He Zhanhao; Image courtesy of South China Morning Post

Chen Gang (b. 1935) & He Zhanhao (b. 1933)

Chen Gang and He Zhanhao are both musicians from China best known for co-composing the Butterfly Lovers’ Violin Concerto. Born in Shanghai, Chen was the son of songwriter Chen Gexin and grew up learning piano and composition from his father. In 1955, Chen began studying composition at the Shanghai Conservatory of Music, where he would eventually meet fellow student He Zhanhao.

He was born in Zhuji and began learning violin at 17 years old. His studies at the Shanghai Conservatory fortuitously overlapped with that of Chen, and the two would soon embark on a life-changing collaboration. In an experiment to adapt Chinese tunes for violin, Chen and He created the Butterfly Lovers’s Concerto, based on a centuries-old Chinese folk tale.

Qigang Chen
Photo by Hui Liu & Steve Zhao; Image courtesy of Warner Classics

Chen Qigang (b. 1951)

Born in Shanghai, Chen Qigang was introduced to music at an early age. Despite being imprisoned as a young teen amid the Cultural Revolution and undergoing “ideological reeducation,” Chen never lost his passion for creating music. The composer moved to Paris for graduate studies and shortly thereafter began working with Olivier Messiaen. Chen was Messiaen’s last student and studied with the French composer from 1984-88. Messiaen became a committed supporter of Chen’s music and praised Chen’s harmonious union of Asian and Western musical ideas. After receiving a doctorate in musicology from the Sorbonne in 1989, Chen remained in Paris and became a French citizen in 1992.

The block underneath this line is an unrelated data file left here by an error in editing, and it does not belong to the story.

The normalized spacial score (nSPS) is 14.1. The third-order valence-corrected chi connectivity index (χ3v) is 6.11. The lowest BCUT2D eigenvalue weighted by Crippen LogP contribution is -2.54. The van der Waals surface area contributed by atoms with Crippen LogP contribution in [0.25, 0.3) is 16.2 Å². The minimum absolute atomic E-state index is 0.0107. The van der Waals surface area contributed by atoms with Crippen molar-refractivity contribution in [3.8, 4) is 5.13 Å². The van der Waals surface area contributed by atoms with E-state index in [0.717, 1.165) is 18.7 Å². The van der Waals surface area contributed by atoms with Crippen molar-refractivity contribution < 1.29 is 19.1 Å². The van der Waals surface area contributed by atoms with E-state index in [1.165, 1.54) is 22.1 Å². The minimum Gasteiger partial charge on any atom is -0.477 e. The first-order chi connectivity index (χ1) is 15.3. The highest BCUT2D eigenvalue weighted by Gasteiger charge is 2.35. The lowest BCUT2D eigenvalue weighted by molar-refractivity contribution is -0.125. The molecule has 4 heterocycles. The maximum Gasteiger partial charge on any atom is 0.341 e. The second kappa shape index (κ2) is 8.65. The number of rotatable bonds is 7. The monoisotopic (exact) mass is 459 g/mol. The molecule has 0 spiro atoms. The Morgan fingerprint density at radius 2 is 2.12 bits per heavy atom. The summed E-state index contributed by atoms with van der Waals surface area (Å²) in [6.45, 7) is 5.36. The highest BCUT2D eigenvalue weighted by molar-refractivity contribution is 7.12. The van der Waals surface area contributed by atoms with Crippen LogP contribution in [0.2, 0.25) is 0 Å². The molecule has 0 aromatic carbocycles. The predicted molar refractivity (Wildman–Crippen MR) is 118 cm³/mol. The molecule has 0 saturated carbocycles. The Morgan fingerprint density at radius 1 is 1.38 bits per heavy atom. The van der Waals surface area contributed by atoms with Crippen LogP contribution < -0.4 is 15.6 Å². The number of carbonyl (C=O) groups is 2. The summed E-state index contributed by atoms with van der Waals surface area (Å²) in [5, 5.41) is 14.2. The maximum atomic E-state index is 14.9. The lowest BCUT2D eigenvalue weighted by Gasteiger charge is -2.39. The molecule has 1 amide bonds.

Chen’s music is performed all over the world, earning the composer countless honors and awards. Fun fact: Chen composed the official theme song of the 2008 Summer Olympics held in Beijing called “You and Me.”

Karen Tanaka
Image courtesy of ASCAP

Karen Tanaka (b. 1961)

Japanese composer and pianist Karen Tanaka began formal compositional studies at 10 years old. After receiving her undergraduate degree from the Tōhō Gakuen School of Music in Tokyo, Tanaka moved to Paris with the help of a scholarship from the French government to study with Tristan Murail and work at IRCAM. The recipient of several prestigious awards, Tanaka’s beautifully crafted works have been performed by distinguished orchestras all over the world, including the BBC Symphony Orchestra, Los Angeles Philharmonic, and Baltimore Symphony Orchestra. Outside the concert hall, Tanaka has also written scores for films and documentaries–her score for Sister was nominated for the 92nd Academy Awards for Best Animated Short Film.

In addition to being a freelance composer, Tanaka currently teaches composition and experimental sound practices at the California Institute of the Arts.

Learn More

To keep learning about AANHPI musical artists we love to play on air, check out these posts from the Arts Blog:

Lastly, you can now listen to All Classical’s recent album release as part of our Recording Inclusivity Project (RII), ELEVATE. This brand-new album featured works by pioneering Japanese composers Nobu Kōda and Yuko Uébayashi.